The UK government’s handling of the novel coronavirus pandemic has come under serious criticism, not just from citizens, but from leaders around the world. One of the reasons for this is because the government is using behavioural science to decide how to coordinate its response to the pandemic.
In fact, more than 600 academics recently signed an open letter “expressing concern” about the UK government’s use of behavioural science in response to the novel coronavirus pandemic. This letter did not reject the use of behavioural science as part of the response, but simply called for the government to release the behavioural evidence it was using to determine policy.
According to the principles of behavioural science, people don’t act rationally. But if we can understand people’s actions, and how they act irrationally, then we can intervene to change behaviour. Such interventions are typically called “nudges”. These can be powerful tools for influencing how people behave but with the added benefit of allowing them to make their own choices. Nudges usually offer positive reinforcement or indirect suggestions that aim to influence decision making and behaviour in people.
Some example nudges in response to the novel coronavirus include singing happy birthday while washing your hands or using funny alternative “handshakes”. These strategies emphasise the need for good hygiene, and create memorable rules of thumb which encourage people to participate.
If the promises of behavioural science can be believed, the UK government’s use of it would potentially minimise economic disruption while still tackling the crisis. This is because, in theory, behavioural science can achieve desirable behaviours without significantly impacting other day-to-day activities. However, the question is whether in practice behavioural science to help mitigate disaster.
Behavioural science came into prominence in the UK during the 2010-2015 Conservative-Liberal Democrat coalition government, which set up its own behavioural science advisory group called the Behavioural Insights Team (BIT) – sometimes known as the the Nudge Unit.
The establishment of BIT happened after the publication of Nudge, written by Richard Thaler (who would go on to win the 2017 Nobel Prize in Economics) and and Cass Sunstein (who would later serve in the Obama Administration as a “regulation Tsar”).
Nudge argued that behavioural economics research could be used to transform public policy. Nudges would be cheap, effective, and minimally disruptive. These arguments won support from several governments, and nudges have subsequently been used to encourage organ donation, retirement saving, and reduced plastic bag usage.
Nudges, and the behavioural science which inspired them, face a lot of criticism, even when they’re not being used to tackle a global pandemic. But it’s also unfair to say it’s not sometimes effective. For instance, in 2015 UK workplace pensions changed from being opt-in to opt-out. This “nudged” over 9 million UK employees to begin saving for their retirement, according to a 2017 report.
Using some behavioural science to help tackle the coronavirus pandemic may make sense, as Thaler has recently argued. For instance, Danish supermarkets have started using floor signs at check-outs to encourage customers to maintain a safe distance while purchasing groceries. But what has many experts worried is the government’s reliance on the idea of “behavioural fatigue”.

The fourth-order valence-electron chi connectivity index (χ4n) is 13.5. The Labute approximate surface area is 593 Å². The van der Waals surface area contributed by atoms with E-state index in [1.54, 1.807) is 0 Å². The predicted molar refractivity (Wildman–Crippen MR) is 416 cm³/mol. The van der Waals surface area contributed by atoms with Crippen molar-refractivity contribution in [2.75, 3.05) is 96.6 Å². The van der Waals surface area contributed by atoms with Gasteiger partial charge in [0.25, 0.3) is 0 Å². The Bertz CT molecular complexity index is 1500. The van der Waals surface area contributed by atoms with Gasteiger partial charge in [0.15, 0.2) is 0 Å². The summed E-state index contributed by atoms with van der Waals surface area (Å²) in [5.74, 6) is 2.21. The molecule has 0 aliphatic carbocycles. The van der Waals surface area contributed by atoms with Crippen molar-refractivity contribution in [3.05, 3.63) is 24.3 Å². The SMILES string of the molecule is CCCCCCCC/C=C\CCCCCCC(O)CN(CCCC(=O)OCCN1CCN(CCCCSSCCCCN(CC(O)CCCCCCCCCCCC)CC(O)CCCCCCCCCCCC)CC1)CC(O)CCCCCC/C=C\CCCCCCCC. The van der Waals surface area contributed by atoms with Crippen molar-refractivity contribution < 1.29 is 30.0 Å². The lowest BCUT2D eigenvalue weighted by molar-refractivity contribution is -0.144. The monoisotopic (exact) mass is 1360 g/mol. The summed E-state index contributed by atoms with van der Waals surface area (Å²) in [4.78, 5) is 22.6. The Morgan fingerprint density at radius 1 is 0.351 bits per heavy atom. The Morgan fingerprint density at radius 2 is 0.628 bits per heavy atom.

No clear definition of behavioural fatigue exists. But as best understood, behavioural fatigue is the idea that eventually people get bored of doing one thing and start engaging in other, sometimes undesirable, behaviours. For example, if people are placed in quarantine, they may initially be very compliant. But after some time, this compliance will wither away. And it may possibly happen – as the UK government claims – at precisely the moment it’s most needed.
However, in their letter, the 600 behavioural scientists express doubt that enough is known about behavioural fatigue for the government to be building policy around this hypothesis. They ask for the government to release its evidence supporting behavioural fatigue. Until such evidence materialises, the disparity in the UK’s response may continue to be met with criticism.
Many behavioural science strategies, such as nudging, are classified as “soft paternalist interventions”. These strategies try to increase the welfare of a population, but aren’t so coercive as to stop a person making their own decisions. One famous example is automatically registering people as organ donors, unless they choose otherwise. This small change can significantly increase the number of organ donors, while maintaining freedom of choice.
By contrast, a ban on the sale of a product – for example, limiting the number of toilet rolls a single customer can buy – would be a “hard paternalist intervention”. The intervention is increasing welfare (either for a individual, or the popoulation), and an individual can’t do much about it.
By using behavioural science, the UK government chose a soft paternalism approach. This may have some advantages, notably being less disruptive in the short term to the economy and the lives of citizens. However, according to the World Health Organization, a hard paternalism strategy of social distancing and lockdowns, coupled with mass testing and investment in medical infrastructure, would be better.
The UK government’s soft paternalism strategy aimed to control the virus without incurring the same costs and disruptions as other countries. Though the novel coronavirus pandemic has put behavioural science to the test, the UK government has since changed its strategy. The government has now imposed stricter rules to control the spread of the virus. Whether changing to a “hard paternalist” approach will work – or if it was too late – yet remains uncertain.